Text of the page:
|WikiProject Linguistics / Theoretical Linguistics / Applied Linguistics||(Rated C-class, Low-importance)|
I think Semantic relatedness should be merged into this article because:
- the article on Semantic relatedness does not define the concept of semantic relatedness. It is little more than a list.
- this article states that "semantic similarity [is] also called semantic relatedness", i.e., they are synonymic of one another, so there is no need for a separate page for Semantic relatedness.
Jvhertum 10:20, 16 December 2006 (UTC)
No, semantic similarity should be clearly distinguished of Semantic Relatedness. Refer to Budanitsky and Hirst 2006, and Gabrilovich and Markovich.
I think we should remove the suggestion for merging, if we agree both concepts are different.
- Thanks, I have removed the merge tags. The article now clearly states that the two concepts are different and not synonymous. - Jvhertum 07:51, 4 May 2007 (UTC)
I think the first reference to distinguishing Semantic Similarity from Semantic Relatedness was (Budanitsky and Hirst 2001). Also, it seems like the Semantic Relatedness article only focuses on works from cognitive science. Could the Semantic Relatedness article be expanded to included measures used in Computer Science / NLP 'similar' to the Similarity measures on here (such as the LESK algorithm)? --Tromtone 22:56, 13 November 2007 (UTC)
Currently both Semantic relatedness and Semantic similarity describe the same and therefore their contents should be merged, regardless of whether the terms themselves are sysnonymous or not. --Lysytalk 11:52, 19 November 2010 (UTC)
introduction to semantic similarity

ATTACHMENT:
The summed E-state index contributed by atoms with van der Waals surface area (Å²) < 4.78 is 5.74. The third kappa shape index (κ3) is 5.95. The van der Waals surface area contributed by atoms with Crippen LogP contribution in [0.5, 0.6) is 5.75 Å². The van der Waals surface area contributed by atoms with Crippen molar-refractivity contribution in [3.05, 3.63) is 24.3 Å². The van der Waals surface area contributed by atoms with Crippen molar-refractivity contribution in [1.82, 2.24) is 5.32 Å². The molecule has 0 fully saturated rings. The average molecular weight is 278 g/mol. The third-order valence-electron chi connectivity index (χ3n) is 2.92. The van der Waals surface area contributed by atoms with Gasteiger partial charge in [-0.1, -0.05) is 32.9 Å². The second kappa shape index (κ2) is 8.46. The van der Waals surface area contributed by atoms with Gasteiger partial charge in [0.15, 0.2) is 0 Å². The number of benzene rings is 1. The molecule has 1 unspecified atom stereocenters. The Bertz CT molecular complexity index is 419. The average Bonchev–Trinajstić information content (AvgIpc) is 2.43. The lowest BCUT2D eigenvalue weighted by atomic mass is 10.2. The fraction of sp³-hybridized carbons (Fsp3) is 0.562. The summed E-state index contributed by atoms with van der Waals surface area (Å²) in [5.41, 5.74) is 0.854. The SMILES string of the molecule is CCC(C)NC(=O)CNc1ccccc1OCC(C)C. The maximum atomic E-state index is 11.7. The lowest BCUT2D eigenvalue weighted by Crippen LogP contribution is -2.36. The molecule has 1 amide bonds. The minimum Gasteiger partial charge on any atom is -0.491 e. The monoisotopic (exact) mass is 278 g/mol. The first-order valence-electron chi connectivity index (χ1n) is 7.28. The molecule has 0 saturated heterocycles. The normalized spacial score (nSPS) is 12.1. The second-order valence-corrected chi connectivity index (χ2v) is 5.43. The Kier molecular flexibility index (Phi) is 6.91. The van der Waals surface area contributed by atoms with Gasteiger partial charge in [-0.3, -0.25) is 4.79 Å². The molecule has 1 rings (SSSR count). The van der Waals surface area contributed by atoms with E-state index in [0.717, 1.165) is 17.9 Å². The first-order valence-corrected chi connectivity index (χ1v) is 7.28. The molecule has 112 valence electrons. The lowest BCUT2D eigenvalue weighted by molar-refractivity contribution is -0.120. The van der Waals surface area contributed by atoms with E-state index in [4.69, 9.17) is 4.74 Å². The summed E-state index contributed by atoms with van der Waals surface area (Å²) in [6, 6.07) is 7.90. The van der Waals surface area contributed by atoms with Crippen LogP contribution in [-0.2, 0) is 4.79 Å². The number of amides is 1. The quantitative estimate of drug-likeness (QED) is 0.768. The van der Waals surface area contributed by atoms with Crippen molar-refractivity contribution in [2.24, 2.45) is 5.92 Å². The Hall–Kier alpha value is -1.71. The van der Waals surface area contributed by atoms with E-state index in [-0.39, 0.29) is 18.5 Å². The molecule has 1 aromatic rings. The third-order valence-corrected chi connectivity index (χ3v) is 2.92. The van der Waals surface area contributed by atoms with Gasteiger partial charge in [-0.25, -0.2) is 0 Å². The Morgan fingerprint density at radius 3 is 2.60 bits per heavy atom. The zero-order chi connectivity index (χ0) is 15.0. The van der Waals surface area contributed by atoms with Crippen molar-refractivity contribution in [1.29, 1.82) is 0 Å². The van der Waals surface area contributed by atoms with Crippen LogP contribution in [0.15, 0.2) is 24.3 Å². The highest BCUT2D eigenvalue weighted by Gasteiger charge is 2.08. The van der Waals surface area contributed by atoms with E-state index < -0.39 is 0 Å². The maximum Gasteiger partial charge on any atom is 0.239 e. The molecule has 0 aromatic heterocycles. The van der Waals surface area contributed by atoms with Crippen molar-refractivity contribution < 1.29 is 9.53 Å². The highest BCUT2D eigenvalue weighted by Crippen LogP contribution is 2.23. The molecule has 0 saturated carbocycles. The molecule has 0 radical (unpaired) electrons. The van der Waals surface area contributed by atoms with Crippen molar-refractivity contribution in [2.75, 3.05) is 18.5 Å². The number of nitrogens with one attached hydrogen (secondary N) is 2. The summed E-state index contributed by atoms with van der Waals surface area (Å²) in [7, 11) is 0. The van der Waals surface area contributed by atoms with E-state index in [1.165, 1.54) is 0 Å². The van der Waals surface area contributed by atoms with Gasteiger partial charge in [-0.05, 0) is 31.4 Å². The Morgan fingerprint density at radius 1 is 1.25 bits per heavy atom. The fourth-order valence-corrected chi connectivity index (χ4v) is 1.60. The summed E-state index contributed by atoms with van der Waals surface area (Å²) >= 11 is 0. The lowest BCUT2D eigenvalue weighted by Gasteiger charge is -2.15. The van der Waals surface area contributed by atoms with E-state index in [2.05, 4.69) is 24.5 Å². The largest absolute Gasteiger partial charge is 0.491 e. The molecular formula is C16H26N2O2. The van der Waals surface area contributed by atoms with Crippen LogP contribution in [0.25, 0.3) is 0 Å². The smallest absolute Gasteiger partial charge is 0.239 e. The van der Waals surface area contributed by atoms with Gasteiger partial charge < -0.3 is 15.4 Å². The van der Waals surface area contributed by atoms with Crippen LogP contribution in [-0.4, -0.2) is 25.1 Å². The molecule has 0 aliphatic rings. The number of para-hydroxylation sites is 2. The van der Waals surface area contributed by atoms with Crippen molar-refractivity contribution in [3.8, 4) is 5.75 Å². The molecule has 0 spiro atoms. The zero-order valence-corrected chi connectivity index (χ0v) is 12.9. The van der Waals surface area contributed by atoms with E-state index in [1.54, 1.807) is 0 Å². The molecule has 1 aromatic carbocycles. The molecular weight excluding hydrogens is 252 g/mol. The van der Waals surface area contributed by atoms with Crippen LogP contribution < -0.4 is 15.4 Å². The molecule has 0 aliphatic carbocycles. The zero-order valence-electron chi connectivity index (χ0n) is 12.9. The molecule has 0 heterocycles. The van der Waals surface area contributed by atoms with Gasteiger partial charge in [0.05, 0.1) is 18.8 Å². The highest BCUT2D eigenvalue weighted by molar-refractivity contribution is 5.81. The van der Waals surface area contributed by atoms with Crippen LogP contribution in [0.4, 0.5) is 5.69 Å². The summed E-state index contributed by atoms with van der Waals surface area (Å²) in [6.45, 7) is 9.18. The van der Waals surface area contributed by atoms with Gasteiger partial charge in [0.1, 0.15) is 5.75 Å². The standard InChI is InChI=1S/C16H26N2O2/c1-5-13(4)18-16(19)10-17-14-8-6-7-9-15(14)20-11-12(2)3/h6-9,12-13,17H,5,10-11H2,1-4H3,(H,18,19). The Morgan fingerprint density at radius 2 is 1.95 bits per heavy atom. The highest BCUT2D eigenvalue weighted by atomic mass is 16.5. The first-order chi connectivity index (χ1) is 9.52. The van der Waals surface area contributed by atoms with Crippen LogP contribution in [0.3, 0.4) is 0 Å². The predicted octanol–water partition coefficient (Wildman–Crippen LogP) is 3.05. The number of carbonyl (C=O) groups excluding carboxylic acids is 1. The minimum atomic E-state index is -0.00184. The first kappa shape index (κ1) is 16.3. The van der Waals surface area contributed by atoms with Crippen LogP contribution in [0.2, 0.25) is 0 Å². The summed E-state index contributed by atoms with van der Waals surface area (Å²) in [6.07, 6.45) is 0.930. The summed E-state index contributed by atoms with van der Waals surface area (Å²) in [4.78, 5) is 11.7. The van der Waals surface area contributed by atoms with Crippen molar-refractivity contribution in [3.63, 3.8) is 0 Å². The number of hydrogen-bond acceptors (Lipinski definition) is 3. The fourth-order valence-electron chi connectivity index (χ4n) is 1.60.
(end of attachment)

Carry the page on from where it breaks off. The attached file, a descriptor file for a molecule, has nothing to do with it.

I find the first paragraph convoluted and far too complex: surely a more lucid definition could be found for an educated but less-informed audience, especially as an introduction?--Wikitrishslp (talk) 01:57, 16 September 2014 (UTC)
Forgive my ignorance: If "semantic content" is opposed to "semantic similarity", then I find the which-clause ambiguous. What do "these" refer to in the second sentence? If it refers to the metric, then could the distinction between what it is used for and how it is applied be made clearer, i.e. in two sentences? Perhaps the idea of metric should be explained a bit or the word linked to another page? Should it read, "between units of language AND concepts or instances..."? If the semantic similarity and semantic relatedness are not merged, how is semantic similarity network different? It all becomes a bit woolly for the unitiated.--Wikitrishslp (talk) 02:46, 16 September 2014 (UTC)
The article on Semantic Measures at the bottom of the introduction contains some of the same information and same wording eg. "Semantic measures are widely used today to estimate the strength of the semantic relationship between elements of various types: units of language (e.g., words, sentences, documents), concepts or even instances semantically characterized (e.g., diseases, genes, geographical locations)." Reading the paragraph in this link, which, although it deals more specifically with measures, nonetheless provides a broader overview and is easier to understand than the Lead section itself.--Wikitrishslp (talk) 05:17, 19 September 2014 (UTC)
an easier to understand overview..
In spite of the decision not to merge semantic similarity and relatedness, more of a distinction could be made in the introduction, such as the difference simply described In the subheading Taxonomy. Different types of measures of each are also of interest. Diagrams would be helpful to get an overview of the subject matter such as a simple tree drawing showing the semantic similarity between, say, (car and fork), which is in the article by Jiang and Conrath. Under the subsection Visualisation, the idea of mind maps as an example of finding semantic similarity could also be a helpful idea as starting point. It seems that there are a lot of relevant applications of semantic measures used today which could also introduce the --Wikitrishslp (talk) 06:34, 19 September 2014 (UTC)article.